Total employment related to offshore Gulf of Mexico oil and natural gas industry operations could reach 430,000 jobs in 2013 if the permitting slowdown is reversed. As large as the jobs numbers are, however, they are just a fraction of all the jobs our industry could create with more forward-looking development policies in all federal onshore and offshore areas. And along with the increased jobs and energy production could come hundreds of billions of dollars of desperately needed additional revenue to the government. Policymakers now debating tax increases on the industry should understand that producing at home more of the oil and natural gas our nation will need is a far better way to help fix our economy and pay down our debt.
Clearly, there’s a bright future for American energy. But it’s up in the air if the current administration along with Congress can make this best-case scenario a reality.
Matt Insley,for The Daily Reckoning
What the heck do we need taxes for? Just do like I did, put it on the credit card.
What the heck do we need oil and gas for? Just do like I did, shut down drilling for a while, then release strategic reserves.
What the heck do we need politicians for? Just watch out for what I did last time Noah was around. 2012′s coming soon, wake up humans or you’re gonna get it, and I ain’t gonna save you (all).
Pretty soon all the have-nots will kill the haves, and since there is no God, we’ll leave it to the apes.
On August 5, 2011
Pingback: carbon marcky
Pingback: marko man
Pingback: universal remote
Pingback: sat prep course saugerties
Pingback: makia julpo
Pingback: learn SEO
Pingback: Colton Barren
Pingback: integrated algegra videos
Pingback: mcculoch chainsaws
Pingback: sat math help
Pingback: keith jones
Pingback: pre algebra dvds
Pingback: party city casino codes
Pingback: youtube views
Pingback: women's clothing
Pingback: My Sources
Pingback: facebook followers
Pingback: spilleautomater i norge
Pingback: Asbestos removal
Pingback: coupon codes
Pingback: bicycle team building
Pingback: Origami owl scam owl origami
Pingback: online perscription drugs
Pingback: amoxicillin allergy toddler symptoms Here
Pingback: Buy Followers
Pingback: Is Social Media Affecting Your Credibility
Pingback: memory foam mattress topper
Pingback: Qualify for a IRS Offer in Compromise
Pingback: buy tumblr followers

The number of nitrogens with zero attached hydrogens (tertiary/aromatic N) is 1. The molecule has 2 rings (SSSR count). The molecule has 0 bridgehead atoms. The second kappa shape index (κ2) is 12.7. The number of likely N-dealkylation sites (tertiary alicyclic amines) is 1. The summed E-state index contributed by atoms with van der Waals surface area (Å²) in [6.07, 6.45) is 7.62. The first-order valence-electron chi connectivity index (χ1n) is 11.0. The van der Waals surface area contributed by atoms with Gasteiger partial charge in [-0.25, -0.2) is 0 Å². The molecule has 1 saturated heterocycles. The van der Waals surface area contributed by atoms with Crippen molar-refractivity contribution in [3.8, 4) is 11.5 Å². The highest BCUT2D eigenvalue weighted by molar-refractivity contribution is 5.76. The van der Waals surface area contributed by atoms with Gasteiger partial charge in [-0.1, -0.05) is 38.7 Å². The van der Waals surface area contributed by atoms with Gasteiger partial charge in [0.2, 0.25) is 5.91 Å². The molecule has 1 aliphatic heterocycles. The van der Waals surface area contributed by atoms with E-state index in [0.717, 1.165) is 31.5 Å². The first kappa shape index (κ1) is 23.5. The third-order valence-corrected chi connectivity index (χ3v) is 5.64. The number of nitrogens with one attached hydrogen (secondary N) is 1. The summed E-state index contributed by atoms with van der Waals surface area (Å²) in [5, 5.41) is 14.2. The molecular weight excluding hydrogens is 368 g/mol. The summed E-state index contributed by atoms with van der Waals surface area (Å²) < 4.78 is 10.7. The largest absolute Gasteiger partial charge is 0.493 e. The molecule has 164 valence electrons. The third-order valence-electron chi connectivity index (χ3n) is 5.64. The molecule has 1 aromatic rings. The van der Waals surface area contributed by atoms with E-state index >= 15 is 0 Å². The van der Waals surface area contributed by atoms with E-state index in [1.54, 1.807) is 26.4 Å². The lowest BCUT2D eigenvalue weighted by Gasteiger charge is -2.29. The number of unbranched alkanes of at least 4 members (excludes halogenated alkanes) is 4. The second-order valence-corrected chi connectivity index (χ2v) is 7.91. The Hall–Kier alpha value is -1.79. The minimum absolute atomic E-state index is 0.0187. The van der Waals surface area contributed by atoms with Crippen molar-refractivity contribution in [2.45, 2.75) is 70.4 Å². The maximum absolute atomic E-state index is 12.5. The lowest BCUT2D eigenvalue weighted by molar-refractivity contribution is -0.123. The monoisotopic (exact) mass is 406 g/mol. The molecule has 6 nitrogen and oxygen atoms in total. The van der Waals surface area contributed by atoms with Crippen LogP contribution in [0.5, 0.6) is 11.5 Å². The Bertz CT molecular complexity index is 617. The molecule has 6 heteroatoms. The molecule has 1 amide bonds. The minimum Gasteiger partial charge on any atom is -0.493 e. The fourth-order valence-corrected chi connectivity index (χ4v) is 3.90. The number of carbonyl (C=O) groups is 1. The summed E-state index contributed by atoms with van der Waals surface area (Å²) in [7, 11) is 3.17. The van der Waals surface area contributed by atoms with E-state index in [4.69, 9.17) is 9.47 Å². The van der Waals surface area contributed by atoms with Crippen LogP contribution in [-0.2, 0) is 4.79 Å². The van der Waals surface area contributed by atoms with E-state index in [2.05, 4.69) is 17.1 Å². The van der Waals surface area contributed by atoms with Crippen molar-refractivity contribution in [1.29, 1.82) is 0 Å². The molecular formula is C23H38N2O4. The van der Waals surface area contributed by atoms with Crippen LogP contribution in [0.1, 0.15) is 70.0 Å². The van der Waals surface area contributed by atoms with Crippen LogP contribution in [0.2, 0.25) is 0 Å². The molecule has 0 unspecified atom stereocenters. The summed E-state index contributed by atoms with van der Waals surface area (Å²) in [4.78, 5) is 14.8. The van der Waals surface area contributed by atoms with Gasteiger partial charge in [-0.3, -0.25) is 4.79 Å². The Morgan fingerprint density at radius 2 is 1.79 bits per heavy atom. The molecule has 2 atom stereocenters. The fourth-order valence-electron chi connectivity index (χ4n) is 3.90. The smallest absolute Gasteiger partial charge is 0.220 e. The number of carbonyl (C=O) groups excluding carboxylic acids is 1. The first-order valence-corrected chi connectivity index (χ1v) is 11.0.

Pingback: jalia parsnip
Pingback: Fast Loans
Pingback: YouTube video seo
Pingback: mark mania
Pingback: LEGO Marvel Super Heroes Movie
Pingback: chase banking
Pingback: camera reviews
Pingback: right here
Pingback: Financial services
Pingback: cheilitis angular
Pingback: Private investigator
Pingback: herbal remedies for
The dollar in your pocket is worth a whole lot less today than 100 years ago. And you have the Federal Reserve to thank for you. So, as the Fed approaches its 100th birthday, Gregory Bresiger reflects on the controversial institution, relaying the criticisms of several of the Fed's most vocal opponents. Read on...
There's been a lot of press lately about the 3-D printing revolution - much of it right here on The Daily Reckoning. But there is one technology that's already threatening to make 3-D printing yesterday's news. Josh Grasmick examines a new kind of printing... that takes place in the 4th dimension. Read on...
Rejoice! What was perhaps the freest market in the entire world is now ended. Crushed. Wiped out by the swift hand of the state. Wait... That's NOT a good thing? (Sigh)... Oh well. It was fun while it lasted. Dominic Frisby explains why the shutdown of the Silk Road is such a travesty. Read on...
There is one chart, just one chart, that market analysts and gold bugs alike could learn a lot from. It displays clearly the ebb and flow of one critically important trend, where it's headed through the end of the year, and how you can use it to your advantage. Greg Guenthner explains...
China's push towards a more market-based economy could kick into high-gear, as recently proposed economic reforms are some of the country's most radical policy changes in over three decades. But what will that mean for foreign investors and how could it shape the global economy? Frank Holmes takes a closer look...
John Mauldin spoke with Steve Forbes on the future of gold and the Federal Reserve in an interview released yesterday. What he said may surprise you.